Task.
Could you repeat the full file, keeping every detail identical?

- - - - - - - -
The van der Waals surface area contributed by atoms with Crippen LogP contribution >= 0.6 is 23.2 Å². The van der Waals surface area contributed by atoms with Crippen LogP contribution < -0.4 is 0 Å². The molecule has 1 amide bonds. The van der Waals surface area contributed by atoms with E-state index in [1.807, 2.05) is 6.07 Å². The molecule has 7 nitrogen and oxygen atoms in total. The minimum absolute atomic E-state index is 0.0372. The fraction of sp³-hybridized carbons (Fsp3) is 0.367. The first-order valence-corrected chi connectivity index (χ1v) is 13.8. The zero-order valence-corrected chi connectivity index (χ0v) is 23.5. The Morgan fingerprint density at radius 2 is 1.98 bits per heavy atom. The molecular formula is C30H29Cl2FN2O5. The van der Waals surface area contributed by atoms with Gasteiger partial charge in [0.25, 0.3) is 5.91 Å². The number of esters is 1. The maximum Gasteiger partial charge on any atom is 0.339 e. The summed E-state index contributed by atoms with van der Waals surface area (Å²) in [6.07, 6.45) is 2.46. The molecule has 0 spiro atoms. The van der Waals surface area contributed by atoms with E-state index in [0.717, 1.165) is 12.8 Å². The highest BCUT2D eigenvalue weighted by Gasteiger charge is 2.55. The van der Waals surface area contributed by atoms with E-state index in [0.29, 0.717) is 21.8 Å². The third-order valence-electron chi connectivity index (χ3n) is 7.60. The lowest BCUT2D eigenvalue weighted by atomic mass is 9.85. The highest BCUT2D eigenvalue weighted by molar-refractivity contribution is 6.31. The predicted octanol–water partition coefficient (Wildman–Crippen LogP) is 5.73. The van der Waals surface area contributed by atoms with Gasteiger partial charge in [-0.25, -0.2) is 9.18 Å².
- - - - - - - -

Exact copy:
The van der Waals surface area contributed by atoms with Crippen LogP contribution >= 0.6 is 23.2 Å². The van der Waals surface area contributed by atoms with Crippen LogP contribution < -0.4 is 0 Å². The molecule has 1 amide bonds. The van der Waals surface area contributed by atoms with E-state index in [1.807, 2.05) is 6.07 Å². The molecule has 7 nitrogen and oxygen atoms in total. The minimum absolute atomic E-state index is 0.0372. The fraction of sp³-hybridized carbons (Fsp3) is 0.367. The first-order valence-corrected chi connectivity index (χ1v) is 13.8. The zero-order valence-corrected chi connectivity index (χ0v) is 23.5. The Morgan fingerprint density at radius 2 is 1.98 bits per heavy atom. The molecular formula is C30H29Cl2FN2O5. The van der Waals surface area contributed by atoms with Gasteiger partial charge in [0.25, 0.3) is 5.91 Å². The number of esters is 1. The maximum Gasteiger partial charge on any atom is 0.339 e. The summed E-state index contributed by atoms with van der Waals surface area (Å²) in [6.07, 6.45) is 2.46. The molecule has 0 spiro atoms. The van der Waals surface area contributed by atoms with E-state index in [0.717, 1.165) is 12.8 Å². The highest BCUT2D eigenvalue weighted by Gasteiger charge is 2.55. The van der Waals surface area contributed by atoms with E-state index in [0.29, 0.717) is 21.8 Å². The third-order valence-electron chi connectivity index (χ3n) is 7.60. The lowest BCUT2D eigenvalue weighted by atomic mass is 9.85. The highest BCUT2D eigenvalue weighted by molar-refractivity contribution is 6.31. The predicted octanol–water partition coefficient (Wildman–Crippen LogP) is 5.73. The van der Waals surface area contributed by atoms with Gasteiger partial charge in [-0.25, -0.2) is 9.18 Å².